Download the full issue. The articles and essays in this issue of Homeland Security Affairs all reflect – in some manner – on how we, as a nation, approach the process of homeland security. Ranging from specific suggestions for procedures and systems to more philosophical discourses on guiding principles, each author (or set of authors) offers a unique perspective on the overriding question of “how do we manage the security mission in the face of perceived threats?”
In “Organizational Innovations in Counterterrorism,” Daniel R. Langberg argues that today’s national security environment demands whole-of-government approaches to meet the security challenges of the twenty-first-century. These challenges include terrorism, trafficking in persons, and cyberspace security. At present, our national security system is organized along functional lines, with weak coordinating mechanisms across functions. Langberg suggests that the counterterrorism community offers a practicable model for national-level interagency coordination.
This need for coordination is emphasized by James Steiner in “More is Better: The Analytic Case for a Robust Suspicious Activity Reports Program.” Steiner outlines the suspicious activity report (SAR) process, from collection through analysis, and looks at the validity of concerns that an expanded SAR program represents a threat to civil liberties. He then presents two analytic requirements for the collection of more – rather than less – information through the SAR process to increase the probability of identifying pre-operational terrorist activity and to improve the efficiency and effectiveness of critical infrastructure protection.
Robert T. Mahoney also offers a model – for preparing emergency responders to deal with terrorist attacks as well as routine emergencies. “Threat-based Response Patterns for Emergency Services” proposes a process by which emergency service departments can conduct a comprehensive risk assessment as a basis for developing new response patterns. These new patterns acknowledge that a terrorist crisis condition is different from the daily, routine conditions for which most first-responders are trained.
This process of developing new patterns of response may need to be implemented at the federal level as well. Albert J. Mauroni argues that the Department of Homeland Security (DHS) has erred in applying Department of Defense (DOD) concepts and scenarios, based on responding to weapons of mass destruction, to the threat of chemical, biological, radiological, and nuclear (CBRN) terrorism. The DOD military response to support state and local emergency responders is not appropriate for today’s conditions. In “Homeland Insecurity: Thinking About CBRN Terrorism,” Mauroni identifies a methodology for reviewing DHS CBRN-response policies and suggests there are more moderate, sustainable strategies for dealing with CBRN terrorism.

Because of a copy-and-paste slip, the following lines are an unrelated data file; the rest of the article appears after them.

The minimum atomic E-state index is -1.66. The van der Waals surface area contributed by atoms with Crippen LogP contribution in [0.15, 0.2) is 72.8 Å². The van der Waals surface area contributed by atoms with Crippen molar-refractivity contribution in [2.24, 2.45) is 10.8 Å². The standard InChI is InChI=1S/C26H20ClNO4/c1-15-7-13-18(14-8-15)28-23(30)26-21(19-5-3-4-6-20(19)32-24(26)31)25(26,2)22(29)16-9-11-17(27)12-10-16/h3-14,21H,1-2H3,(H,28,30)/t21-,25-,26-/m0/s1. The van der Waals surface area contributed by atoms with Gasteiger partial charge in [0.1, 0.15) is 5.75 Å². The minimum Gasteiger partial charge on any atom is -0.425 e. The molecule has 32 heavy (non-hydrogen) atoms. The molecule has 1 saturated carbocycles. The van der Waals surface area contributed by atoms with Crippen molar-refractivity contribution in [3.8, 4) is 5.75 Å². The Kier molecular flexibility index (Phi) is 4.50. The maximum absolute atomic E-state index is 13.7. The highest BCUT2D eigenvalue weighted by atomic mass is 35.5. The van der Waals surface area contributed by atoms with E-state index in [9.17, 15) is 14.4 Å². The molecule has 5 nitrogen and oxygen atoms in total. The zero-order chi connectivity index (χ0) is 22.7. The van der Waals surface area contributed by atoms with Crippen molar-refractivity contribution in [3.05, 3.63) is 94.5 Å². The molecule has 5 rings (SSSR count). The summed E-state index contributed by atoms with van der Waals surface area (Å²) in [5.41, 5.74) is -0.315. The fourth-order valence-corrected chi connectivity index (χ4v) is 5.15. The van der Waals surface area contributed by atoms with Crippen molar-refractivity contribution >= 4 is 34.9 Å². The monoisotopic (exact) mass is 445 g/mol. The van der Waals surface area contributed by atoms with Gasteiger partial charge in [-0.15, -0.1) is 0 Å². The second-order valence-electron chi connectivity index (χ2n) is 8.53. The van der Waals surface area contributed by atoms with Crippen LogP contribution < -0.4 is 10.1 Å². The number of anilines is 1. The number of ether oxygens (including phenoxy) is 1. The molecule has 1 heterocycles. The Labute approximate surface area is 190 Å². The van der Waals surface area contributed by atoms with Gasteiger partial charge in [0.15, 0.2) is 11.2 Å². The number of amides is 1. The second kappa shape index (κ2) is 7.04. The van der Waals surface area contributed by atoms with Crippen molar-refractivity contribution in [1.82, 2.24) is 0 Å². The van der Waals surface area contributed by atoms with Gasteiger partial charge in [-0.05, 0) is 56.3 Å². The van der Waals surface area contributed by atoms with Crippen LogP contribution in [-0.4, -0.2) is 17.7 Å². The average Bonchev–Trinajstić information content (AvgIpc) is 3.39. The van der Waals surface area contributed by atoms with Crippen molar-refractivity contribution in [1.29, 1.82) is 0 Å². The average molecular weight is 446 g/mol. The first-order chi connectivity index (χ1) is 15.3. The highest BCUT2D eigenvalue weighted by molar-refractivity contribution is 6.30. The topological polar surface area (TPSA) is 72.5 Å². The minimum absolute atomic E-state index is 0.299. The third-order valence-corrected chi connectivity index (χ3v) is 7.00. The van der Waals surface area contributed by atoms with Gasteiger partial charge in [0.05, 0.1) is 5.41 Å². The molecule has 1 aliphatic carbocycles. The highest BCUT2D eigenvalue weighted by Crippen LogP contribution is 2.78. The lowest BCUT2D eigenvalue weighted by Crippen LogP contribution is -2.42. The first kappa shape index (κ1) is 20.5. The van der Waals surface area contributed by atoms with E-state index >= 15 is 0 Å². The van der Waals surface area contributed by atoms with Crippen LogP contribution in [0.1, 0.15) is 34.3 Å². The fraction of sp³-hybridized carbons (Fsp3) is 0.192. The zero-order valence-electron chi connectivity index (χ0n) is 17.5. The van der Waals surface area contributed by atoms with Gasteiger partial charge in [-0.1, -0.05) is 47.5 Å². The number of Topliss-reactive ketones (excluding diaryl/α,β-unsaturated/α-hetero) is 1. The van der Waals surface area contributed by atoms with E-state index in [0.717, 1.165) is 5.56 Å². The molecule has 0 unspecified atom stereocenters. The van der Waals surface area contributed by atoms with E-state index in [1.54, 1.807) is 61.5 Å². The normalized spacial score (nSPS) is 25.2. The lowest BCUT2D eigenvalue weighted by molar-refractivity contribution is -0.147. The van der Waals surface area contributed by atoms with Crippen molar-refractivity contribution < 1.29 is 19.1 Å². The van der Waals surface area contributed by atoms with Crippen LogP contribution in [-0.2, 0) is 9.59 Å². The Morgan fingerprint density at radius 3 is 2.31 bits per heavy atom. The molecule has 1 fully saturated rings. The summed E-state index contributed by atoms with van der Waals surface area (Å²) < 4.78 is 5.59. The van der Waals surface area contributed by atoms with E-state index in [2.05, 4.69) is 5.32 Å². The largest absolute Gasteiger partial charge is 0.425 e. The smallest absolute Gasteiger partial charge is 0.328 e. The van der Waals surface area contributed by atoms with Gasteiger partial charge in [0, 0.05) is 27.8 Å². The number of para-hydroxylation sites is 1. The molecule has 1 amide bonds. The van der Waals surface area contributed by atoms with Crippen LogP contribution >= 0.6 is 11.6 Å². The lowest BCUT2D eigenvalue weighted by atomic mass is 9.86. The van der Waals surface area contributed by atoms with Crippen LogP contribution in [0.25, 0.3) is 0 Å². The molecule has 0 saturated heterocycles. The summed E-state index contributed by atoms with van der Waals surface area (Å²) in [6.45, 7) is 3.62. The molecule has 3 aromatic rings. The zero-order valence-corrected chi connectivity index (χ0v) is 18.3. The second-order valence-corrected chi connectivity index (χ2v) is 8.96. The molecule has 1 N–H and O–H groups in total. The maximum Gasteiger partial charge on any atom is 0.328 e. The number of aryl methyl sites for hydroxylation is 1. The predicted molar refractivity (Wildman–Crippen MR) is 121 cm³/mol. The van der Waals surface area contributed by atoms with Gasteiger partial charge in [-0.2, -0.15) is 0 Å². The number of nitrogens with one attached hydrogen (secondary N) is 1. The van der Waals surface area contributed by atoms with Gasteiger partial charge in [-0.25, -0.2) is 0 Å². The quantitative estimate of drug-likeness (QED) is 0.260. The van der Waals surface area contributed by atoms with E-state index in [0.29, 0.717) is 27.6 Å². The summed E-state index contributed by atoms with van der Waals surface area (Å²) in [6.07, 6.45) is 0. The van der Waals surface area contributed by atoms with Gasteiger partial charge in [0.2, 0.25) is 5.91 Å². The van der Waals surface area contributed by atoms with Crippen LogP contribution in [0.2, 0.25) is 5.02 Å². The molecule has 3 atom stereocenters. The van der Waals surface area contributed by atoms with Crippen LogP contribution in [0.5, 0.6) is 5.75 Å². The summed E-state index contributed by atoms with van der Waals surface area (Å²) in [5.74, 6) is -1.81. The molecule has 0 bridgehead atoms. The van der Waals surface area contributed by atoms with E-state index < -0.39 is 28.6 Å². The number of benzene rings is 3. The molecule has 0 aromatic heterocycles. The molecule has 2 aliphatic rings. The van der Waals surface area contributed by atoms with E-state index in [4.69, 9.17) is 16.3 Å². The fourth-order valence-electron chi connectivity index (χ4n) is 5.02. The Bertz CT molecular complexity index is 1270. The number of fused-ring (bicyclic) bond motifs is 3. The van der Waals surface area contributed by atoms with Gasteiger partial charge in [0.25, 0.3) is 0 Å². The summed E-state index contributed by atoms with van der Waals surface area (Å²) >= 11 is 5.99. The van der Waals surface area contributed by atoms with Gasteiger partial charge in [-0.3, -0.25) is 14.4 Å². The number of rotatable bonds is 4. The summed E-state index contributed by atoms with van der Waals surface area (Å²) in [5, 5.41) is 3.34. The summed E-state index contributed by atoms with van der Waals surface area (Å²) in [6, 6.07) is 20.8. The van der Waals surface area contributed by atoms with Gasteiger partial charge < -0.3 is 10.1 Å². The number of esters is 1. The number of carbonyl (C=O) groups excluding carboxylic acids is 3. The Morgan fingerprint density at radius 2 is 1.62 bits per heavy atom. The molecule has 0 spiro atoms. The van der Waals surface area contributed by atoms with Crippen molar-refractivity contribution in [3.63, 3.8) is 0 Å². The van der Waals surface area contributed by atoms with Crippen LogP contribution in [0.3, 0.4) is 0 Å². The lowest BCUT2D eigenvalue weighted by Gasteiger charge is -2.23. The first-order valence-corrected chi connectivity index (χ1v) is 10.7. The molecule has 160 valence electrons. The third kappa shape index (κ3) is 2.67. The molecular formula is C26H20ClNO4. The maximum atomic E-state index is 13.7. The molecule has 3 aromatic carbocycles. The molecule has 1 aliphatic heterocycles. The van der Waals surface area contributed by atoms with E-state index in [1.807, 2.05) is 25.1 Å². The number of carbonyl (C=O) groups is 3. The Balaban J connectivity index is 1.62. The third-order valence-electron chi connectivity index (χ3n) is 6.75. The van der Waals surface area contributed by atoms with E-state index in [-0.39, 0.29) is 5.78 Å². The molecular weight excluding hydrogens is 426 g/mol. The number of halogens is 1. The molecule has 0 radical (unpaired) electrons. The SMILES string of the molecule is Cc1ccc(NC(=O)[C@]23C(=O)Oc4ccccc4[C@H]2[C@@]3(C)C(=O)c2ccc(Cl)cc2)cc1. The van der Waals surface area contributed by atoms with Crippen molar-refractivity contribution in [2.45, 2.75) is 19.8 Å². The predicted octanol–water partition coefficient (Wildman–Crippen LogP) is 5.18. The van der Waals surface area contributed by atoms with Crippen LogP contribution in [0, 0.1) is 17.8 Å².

Twenty-first-century security threats are also the topic of Raphael Sagarin’s “Natural Security for a Variable and Risk-filled World.” The key to addressing these threats, according to Sagarin, may lie in a common solution framework based on adaptability, which applies the basic tenets and specific strategies of natural security systems to the analysis, planning, and practice of security in human society. As he observes, natural security is adaptable; organisms in nature achieve adaptability through a decentralized organization where threats are detected and responded to peripherally, by managing uncertainty and turning it to their advantage. This adaptive capacity is illustrated in how U.S. troops have used organizational structure, uncertainty, and symbiotic relationships to respond to and protect against IED attacks in Iraq and Afghanistan.
Adaptive capacity, along with resource robustness, is cited as the basis of community resilience in “Building Resilient Communities.” Drawing on an interdisciplinary body of theoretical and policy-oriented literature, Patricia Longstaff and colleagues provide a definition of resilience and suggest a framework that will serve as a tool for guiding planning and allocating resources. This is accomplished by examining resilience attributes according to five key community subsystems: ecological, economic, physical infrastructure, civil society, and governance.
Another aspect of community – racial and ethnic diversity – and the role this diversity plays in perceptions of threat is the subject of “Homeland Security and Support for Multiculturalism, Assimilation, and Omniculturalism Policies among Americans” by Fathali M. Moghaddam and James N. Breckenridge. Using a representative probability sample of more than 4,000 Americans, the study presented here found a majority preference for omniculturalism that cuts across American sociodemographic differences, yet predicts critical variations in the perceived threat of terrorism, the priority of terrorism, confidence in government, and support for aggressive counter-terrorism measures. These preferences, according to the authors, deserve the attention of homeland security professionals.
As always, we publish these essays and articles with the goal of furthering the homeland security debate. Your comments and contributions are welcome at www.hsaj.org.